Daylight Savings Crashes Spike When the Clocks Go Forward
An hour may seem like no big deal but evidence of a spike in daylight savings crashes every year in March suggests otherwise.
Daylight saving time took effect at 2 a.m. on Sunday. Research shows the loss of an hour’s sleep leads to more crashes on the roads of Virginia and elsewhere.
AAA spokesman John Townsend said research points to a rise in fatal auto crashes after daylight savings arrives. His organization claims both the March change and the end of daylight savings in November is linked to a rise in car crashes.
Townsend warns driving with just four to five hours of sleep carries similar risks to driving drunk.
He pointed to research that shows the risk persists for the first six days of daylight saving time.
Drowsy driving is a massive problem before daylight savings is imposed. The 2016 Traffic Safety Culture Index from the AAA Foundation for Traffic Safety, found three out of 10 drivers reported feeling sleepy behind the wheel.
In cities such as Washington DC and Virginia Beach, drivers typically get less sleep than in more rural areas.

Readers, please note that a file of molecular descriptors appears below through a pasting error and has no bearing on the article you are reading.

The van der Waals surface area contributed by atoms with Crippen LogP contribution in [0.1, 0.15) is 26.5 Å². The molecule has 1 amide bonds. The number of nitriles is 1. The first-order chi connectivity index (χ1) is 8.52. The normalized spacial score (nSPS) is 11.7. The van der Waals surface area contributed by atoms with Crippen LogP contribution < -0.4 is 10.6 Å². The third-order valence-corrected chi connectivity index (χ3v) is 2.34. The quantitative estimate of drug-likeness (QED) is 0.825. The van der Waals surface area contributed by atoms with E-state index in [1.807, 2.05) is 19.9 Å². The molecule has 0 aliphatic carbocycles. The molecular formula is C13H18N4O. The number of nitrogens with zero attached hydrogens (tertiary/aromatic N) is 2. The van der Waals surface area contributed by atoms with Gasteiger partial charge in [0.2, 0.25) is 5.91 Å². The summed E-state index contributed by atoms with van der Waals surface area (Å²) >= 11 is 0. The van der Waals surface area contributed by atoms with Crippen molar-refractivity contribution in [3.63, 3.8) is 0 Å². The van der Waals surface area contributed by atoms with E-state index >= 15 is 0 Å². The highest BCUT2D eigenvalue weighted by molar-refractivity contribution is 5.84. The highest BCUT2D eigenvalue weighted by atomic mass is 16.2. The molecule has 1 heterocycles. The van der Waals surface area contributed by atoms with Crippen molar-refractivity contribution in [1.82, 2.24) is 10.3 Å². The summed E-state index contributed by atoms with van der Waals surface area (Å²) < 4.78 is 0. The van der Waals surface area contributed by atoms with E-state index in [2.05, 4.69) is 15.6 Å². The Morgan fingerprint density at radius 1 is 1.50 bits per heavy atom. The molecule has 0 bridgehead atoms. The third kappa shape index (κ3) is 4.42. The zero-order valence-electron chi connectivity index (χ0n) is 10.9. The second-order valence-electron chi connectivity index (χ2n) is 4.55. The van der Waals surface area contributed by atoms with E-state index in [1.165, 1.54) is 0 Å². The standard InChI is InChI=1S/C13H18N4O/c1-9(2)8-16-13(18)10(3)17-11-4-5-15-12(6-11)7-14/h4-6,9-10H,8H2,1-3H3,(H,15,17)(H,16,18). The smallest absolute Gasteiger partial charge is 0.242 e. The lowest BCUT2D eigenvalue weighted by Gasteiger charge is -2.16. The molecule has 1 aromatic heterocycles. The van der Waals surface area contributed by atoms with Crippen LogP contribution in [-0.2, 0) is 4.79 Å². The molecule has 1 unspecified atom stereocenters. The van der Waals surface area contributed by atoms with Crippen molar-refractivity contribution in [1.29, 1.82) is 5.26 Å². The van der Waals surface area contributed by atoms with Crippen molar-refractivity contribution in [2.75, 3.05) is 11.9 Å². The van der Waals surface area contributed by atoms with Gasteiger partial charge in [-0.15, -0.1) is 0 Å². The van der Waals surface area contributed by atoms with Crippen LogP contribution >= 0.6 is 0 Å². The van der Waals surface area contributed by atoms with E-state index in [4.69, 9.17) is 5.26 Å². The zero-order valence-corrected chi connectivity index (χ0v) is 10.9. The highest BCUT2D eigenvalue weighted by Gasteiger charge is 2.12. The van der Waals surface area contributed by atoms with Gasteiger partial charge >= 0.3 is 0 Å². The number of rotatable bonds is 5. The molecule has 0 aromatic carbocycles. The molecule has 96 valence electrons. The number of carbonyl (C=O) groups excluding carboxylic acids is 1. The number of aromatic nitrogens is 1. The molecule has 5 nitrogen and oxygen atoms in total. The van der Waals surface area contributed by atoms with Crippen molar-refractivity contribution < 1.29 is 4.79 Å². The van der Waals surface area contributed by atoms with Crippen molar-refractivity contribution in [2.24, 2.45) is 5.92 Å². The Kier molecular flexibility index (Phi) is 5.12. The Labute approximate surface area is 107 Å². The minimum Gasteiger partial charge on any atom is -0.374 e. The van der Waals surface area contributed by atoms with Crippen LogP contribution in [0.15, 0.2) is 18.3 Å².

Statistics by the University of Colorado pointed to a 17 percent rise in traffic deaths on the Monday after the clocks go forward. It’s hard to believe one hour would make such a major difference. However, the change in the hour appears to disrupt sleep patterns in March and November.
Studies show getting less than five hours sleep a night increases the risk of having a wreck four to five times. The AAA stated more than 250,000 people fall asleep at the wheel in America. Although they may fall asleep for a short period, just a few seconds can prove to be deadly.
Daylight savings dates back to 1918 when it was brought in by President Woodrow Wilson. There are some questions about whether it’s necessary at all in the 21st Century given that the Standard Time Act of 1918 was brought in to cut back on coal use and energy during the war.
We are concerned about the prevalence of daylight savings crashes. Please exercise care during your commute into Hampton Roads tomorrow and watch out for drowsy drivers on the roads. If you or a loved one has been hurt in a wreck, please call us for a free consultation at (757) 55-0077.